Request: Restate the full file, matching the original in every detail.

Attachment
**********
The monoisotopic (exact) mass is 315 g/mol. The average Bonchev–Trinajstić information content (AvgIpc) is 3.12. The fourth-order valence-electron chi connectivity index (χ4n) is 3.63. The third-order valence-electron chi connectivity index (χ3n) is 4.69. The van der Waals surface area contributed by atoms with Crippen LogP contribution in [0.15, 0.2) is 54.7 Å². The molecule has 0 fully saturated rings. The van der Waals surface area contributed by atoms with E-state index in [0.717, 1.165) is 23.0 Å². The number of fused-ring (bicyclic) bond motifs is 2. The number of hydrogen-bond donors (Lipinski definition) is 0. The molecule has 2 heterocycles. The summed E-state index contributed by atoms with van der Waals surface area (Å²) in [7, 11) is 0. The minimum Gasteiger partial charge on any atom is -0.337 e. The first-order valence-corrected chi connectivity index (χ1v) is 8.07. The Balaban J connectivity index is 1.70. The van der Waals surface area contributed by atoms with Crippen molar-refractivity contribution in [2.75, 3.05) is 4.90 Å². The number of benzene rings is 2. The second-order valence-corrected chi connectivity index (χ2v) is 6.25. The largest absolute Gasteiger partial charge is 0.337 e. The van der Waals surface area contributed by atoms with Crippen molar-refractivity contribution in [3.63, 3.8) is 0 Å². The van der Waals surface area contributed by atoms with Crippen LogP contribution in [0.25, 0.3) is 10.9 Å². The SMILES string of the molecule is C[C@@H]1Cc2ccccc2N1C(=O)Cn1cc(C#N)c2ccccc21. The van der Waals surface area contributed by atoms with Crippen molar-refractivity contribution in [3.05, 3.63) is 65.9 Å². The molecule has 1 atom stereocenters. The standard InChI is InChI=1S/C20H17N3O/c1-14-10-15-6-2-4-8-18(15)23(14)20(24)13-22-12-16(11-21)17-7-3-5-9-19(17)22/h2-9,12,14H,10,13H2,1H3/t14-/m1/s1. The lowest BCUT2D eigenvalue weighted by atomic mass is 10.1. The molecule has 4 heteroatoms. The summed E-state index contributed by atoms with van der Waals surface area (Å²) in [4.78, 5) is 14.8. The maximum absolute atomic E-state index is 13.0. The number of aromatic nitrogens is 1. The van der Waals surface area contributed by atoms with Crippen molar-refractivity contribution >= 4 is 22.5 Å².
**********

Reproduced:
The monoisotopic (exact) mass is 315 g/mol. The average Bonchev–Trinajstić information content (AvgIpc) is 3.12. The fourth-order valence-electron chi connectivity index (χ4n) is 3.63. The third-order valence-electron chi connectivity index (χ3n) is 4.69. The van der Waals surface area contributed by atoms with Crippen LogP contribution in [0.15, 0.2) is 54.7 Å². The molecule has 0 fully saturated rings. The van der Waals surface area contributed by atoms with E-state index in [0.717, 1.165) is 23.0 Å². The number of fused-ring (bicyclic) bond motifs is 2. The number of hydrogen-bond donors (Lipinski definition) is 0. The molecule has 2 heterocycles. The summed E-state index contributed by atoms with van der Waals surface area (Å²) in [7, 11) is 0. The minimum Gasteiger partial charge on any atom is -0.337 e. The first-order valence-corrected chi connectivity index (χ1v) is 8.07. The Balaban J connectivity index is 1.70. The van der Waals surface area contributed by atoms with Crippen molar-refractivity contribution in [2.75, 3.05) is 4.90 Å². The number of benzene rings is 2. The second-order valence-corrected chi connectivity index (χ2v) is 6.25. The largest absolute Gasteiger partial charge is 0.337 e. The van der Waals surface area contributed by atoms with Crippen molar-refractivity contribution in [3.63, 3.8) is 0 Å². The van der Waals surface area contributed by atoms with Crippen LogP contribution in [0.25, 0.3) is 10.9 Å². The SMILES string of the molecule is C[C@@H]1Cc2ccccc2N1C(=O)Cn1cc(C#N)c2ccccc21. The van der Waals surface area contributed by atoms with Crippen molar-refractivity contribution in [3.05, 3.63) is 65.9 Å². The molecule has 1 atom stereocenters. The standard InChI is InChI=1S/C20H17N3O/c1-14-10-15-6-2-4-8-18(15)23(14)20(24)13-22-12-16(11-21)17-7-3-5-9-19(17)22/h2-9,12,14H,10,13H2,1H3/t14-/m1/s1. The lowest BCUT2D eigenvalue weighted by atomic mass is 10.1. The molecule has 4 heteroatoms. The summed E-state index contributed by atoms with van der Waals surface area (Å²) in [4.78, 5) is 14.8. The maximum absolute atomic E-state index is 13.0. The number of aromatic nitrogens is 1. The van der Waals surface area contributed by atoms with Crippen molar-refractivity contribution >= 4 is 22.5 Å².